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mHealthTalk,
User Rank: Apprentice
11/24/2014 | 2:48:03 PM
BIG Broadband: Public Infrastructure or Private Monopolies
I respect Rob Atkinson and the ITIF but think he got it wrong and has forgotten lessons of the past. He seems to ignore the fact that the FCC, by defining Internet access as an information service rather than a telecommunications service subject to common carrier rules, is what caused America to lose it's initial lead in broadband speeds, affordability, and deployment, even though the Internet was invented here. Before that ruling over two decades ago, consumers could choose from hundreds of competing ISPs, but now they're lucky if they can chose from two. In Austin, it's AT&T or Time Warner, because Verizon, Comcast, and Cox don't even play here, and without competition, there's been little incentive to improve service and costs.

The Internet has become SO CRITICAL to e-commerce, e-government, telehealth, distance learning, telework, and national security that this critical network infrastructure (the "pipes") should not be under control of huge corporations who are legally bound to serve shareholder interests rather than public interests. Short of redefining the meaning of a Corporate Charter, regulating broadband as a common carrier utility seems to be the best way to ensure competition and continued tech innovation.

That's why I support President Obama's call for redefining net neutrality and wrote the FCC to share my views. I asked them to Google "BIG Broadband: Public Infrastructure or Private Monopolies." It's a white paper I wrote as a broadband consultant for policy makers 10 years ago, before serving on the FCC Consumer Advisory Committee and flying to D.C. several times a year on my own dime. The Commission can return to the old "common carrier" definition on its own, without approval of Congress, and that would give them more regulatory oversight to ensure fair competition where none exists today.
moarsauce123
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moarsauce123,
User Rank: Ninja
11/20/2014 | 7:51:07 PM
Re: Priorities are necessary, but who decides?
Thanks for setting several records straight. I don't think it as rosy as the picture is drawn here. ISPs already punish content providers and consumers for generating traffic, be it by packet prioritization or by intentional ineptitude when it comes to configuring routers.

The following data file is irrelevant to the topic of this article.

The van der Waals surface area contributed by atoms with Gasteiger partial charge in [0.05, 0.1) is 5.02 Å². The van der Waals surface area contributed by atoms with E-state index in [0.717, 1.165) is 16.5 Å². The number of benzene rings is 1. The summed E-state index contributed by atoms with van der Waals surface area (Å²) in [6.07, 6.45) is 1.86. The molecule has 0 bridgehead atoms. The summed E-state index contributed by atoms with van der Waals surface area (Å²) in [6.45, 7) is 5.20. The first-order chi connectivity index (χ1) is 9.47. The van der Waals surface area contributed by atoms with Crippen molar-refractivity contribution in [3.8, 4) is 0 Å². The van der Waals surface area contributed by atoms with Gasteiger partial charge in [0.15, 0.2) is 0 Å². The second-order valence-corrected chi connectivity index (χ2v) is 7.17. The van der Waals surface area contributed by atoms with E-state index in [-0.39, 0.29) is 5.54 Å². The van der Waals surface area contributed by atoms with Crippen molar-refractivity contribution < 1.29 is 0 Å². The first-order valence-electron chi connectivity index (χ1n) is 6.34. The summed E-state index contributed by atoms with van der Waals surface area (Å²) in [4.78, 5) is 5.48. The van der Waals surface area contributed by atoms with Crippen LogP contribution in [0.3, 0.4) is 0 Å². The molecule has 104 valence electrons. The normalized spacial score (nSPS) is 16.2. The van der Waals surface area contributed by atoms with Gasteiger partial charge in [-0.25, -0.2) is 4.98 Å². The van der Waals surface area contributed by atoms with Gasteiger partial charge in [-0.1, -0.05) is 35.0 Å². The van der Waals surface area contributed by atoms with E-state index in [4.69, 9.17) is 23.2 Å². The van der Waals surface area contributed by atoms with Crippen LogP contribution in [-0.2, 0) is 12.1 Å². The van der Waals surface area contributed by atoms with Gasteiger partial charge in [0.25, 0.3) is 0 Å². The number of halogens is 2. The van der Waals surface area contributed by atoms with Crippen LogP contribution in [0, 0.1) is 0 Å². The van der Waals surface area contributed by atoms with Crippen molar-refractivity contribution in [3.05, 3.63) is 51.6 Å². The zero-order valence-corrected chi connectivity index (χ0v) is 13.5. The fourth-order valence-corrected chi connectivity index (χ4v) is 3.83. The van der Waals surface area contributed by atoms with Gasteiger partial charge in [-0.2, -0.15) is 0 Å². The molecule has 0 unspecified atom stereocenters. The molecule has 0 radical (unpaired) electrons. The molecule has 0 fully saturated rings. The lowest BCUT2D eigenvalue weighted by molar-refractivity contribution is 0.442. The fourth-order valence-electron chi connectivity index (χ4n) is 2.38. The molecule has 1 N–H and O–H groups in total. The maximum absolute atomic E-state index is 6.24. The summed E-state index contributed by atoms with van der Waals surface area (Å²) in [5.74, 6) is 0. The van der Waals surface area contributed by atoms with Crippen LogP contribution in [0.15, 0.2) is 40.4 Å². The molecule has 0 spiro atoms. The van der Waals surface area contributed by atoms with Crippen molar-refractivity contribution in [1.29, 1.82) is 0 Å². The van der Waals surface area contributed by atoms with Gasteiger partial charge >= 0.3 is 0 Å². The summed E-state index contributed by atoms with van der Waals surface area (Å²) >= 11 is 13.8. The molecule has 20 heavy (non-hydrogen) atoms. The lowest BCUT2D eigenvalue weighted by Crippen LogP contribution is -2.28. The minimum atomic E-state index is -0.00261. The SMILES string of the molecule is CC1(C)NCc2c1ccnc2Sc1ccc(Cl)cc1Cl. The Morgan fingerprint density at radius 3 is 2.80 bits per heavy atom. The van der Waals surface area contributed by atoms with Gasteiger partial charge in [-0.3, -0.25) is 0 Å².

Wheeler's original proposal would not have caused the current networks to be improved. The prime content providers would have been charged more and in order to keep the pipes open for them all other services would have been downgraded.

The most important issue does not get addressed in this entire discussion: the lack of competition. In well off markets consumers may have two choices at best: phone company or cable company. That is not competition, that is a prime condition for establishing effective breakfast cartels. Undoubtedly, we suffer from those because ISPs price their services at about the same rate. These services are ridiculously overpriced. Even not well off countries like Romania or Moldowa enjoy faster Internet access at tremendously lower prices in comparison. How's that? There is competition, consumers and businesses can choose from a number of ISPs who all have the same rights of access to networks. As soon as there are half a dozen ISPs or more jockeying for market share we will see service to go up and prices to go down. So how can we accomplish that? Easy, allow for municipalities to build and operate their own networks that can be interconnected and set a fixed access fee for any service provider. Leveling the playing field and keeping the barriers of entry the same for all will make it much easier for small and big companies to compete. As far as net neutrality is concerned, anyone intentionally violating it will lose customers in a heartbeat.
ratkinson
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ratkinson,
User Rank: Apprentice
11/19/2014 | 4:14:13 PM
Re: Priorities are necessary, but who decides?
I wanted to respond to the comments on my original article.


Several comments acknowledged that there is a need to do some traffic shaping, but some said consumers should do this, not carriers.  This wont work in many cases becuase traffic is shared on networks and if one carrier prioritizes movies on their cellular service it would hurt the users that prioritize their voice.